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Gee Whillickers

Iron Sky - An indie SF/comedy coming soon in April

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Well, this should be interesting.

Made using the new-ish Participatory Cinema method of funding and effects, an indie film that looks like it'll either be a whole lot of amazing fun, or really, really bad.

It turns out that after WWII ended in 1945, the nazis didn't disappear. They holed up in a secret base on the far side of the moon. Now, it's 2018, and they're ready to come back. In a big way.

I give you:

Iron Sky

And another... (Language Warning)

Here's the President of the USA in the film:

SIzL1.jpg

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One perceives a degree of parody and comedy going on there.

Yeah, that's either going to be quite good or really, really bad.

I've seen how websites and podcasts and fanfilms get done collaboratively, and they can be very well done.

The effects and acting look good. We'll see what happens.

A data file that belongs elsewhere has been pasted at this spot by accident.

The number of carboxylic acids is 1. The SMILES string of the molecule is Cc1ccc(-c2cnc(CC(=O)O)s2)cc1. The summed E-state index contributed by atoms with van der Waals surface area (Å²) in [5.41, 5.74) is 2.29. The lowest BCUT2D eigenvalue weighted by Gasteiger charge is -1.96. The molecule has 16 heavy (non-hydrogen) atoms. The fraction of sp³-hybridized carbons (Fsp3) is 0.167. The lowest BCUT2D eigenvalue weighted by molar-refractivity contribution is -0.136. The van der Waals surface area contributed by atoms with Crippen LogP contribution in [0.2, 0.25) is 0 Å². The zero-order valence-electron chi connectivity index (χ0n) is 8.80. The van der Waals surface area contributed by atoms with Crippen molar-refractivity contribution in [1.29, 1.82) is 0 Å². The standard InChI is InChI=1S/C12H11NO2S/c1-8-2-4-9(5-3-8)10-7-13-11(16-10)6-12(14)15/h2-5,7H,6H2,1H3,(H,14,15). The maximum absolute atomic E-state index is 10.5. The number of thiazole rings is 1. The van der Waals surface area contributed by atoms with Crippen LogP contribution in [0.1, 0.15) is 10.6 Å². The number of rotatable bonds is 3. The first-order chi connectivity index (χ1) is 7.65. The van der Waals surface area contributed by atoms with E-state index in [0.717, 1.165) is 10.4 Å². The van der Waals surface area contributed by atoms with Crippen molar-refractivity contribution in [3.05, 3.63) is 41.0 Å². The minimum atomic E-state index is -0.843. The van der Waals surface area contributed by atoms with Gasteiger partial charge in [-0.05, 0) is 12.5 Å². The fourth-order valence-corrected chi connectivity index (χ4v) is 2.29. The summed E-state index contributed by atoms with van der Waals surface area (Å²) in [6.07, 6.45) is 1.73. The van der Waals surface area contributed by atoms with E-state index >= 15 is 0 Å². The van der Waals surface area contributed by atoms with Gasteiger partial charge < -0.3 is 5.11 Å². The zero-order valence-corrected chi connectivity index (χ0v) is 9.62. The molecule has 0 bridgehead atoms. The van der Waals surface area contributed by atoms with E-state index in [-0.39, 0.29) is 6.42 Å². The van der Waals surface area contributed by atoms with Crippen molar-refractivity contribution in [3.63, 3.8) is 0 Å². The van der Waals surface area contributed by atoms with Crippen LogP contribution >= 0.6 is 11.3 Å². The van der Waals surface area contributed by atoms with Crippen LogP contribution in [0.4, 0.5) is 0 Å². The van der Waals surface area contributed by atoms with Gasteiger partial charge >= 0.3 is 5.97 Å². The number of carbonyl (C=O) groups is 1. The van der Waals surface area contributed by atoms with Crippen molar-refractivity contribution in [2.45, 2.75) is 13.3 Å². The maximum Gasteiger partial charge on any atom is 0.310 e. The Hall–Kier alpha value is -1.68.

I didn't see any space chimpanzees in the movie clips, but my money's on the chimps!

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Jesus. One asks, if the Nazis had the technology to get in a rocket and settle on the moon in 1945, why didn't they just nuke the crap out of us? If you can get a rocket of people and supplies to the moon, why not a rocket from Berlin to Washington? It's about 230,000 miles closer. I'm all for a stupid, funny movie -- Airplane is one of my all-time favorites (and I even worked on it a little bit) -- but sometimes, stupid is just stupid.

The effects look like total crap to me, but if it was really, really cheap (like a TV budget), I get that you can't exactly expect Avatar.

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Camp parody is difficult to get right. So often, if not done exactly right, it comes across as stupid and crass instead of clever and funny. When someone hits the balance right, they usually have a cult classic on their hands. When they don't, which is far more often, the book or film or whatever gets tossed on the rubbish heap and is quickly forgotten about, except perhaps as an example of horrible work.

The effects on this film I believe are mostly done by volunteers collaborating mostly over the internet and using home gear. In that context, I'm amazed they managed to do what is shown in the trailers. Of course, I don't know the details of the rest of it, just what I've read since finding this yesterday, but apparently that's the idea behind participatory cinema.

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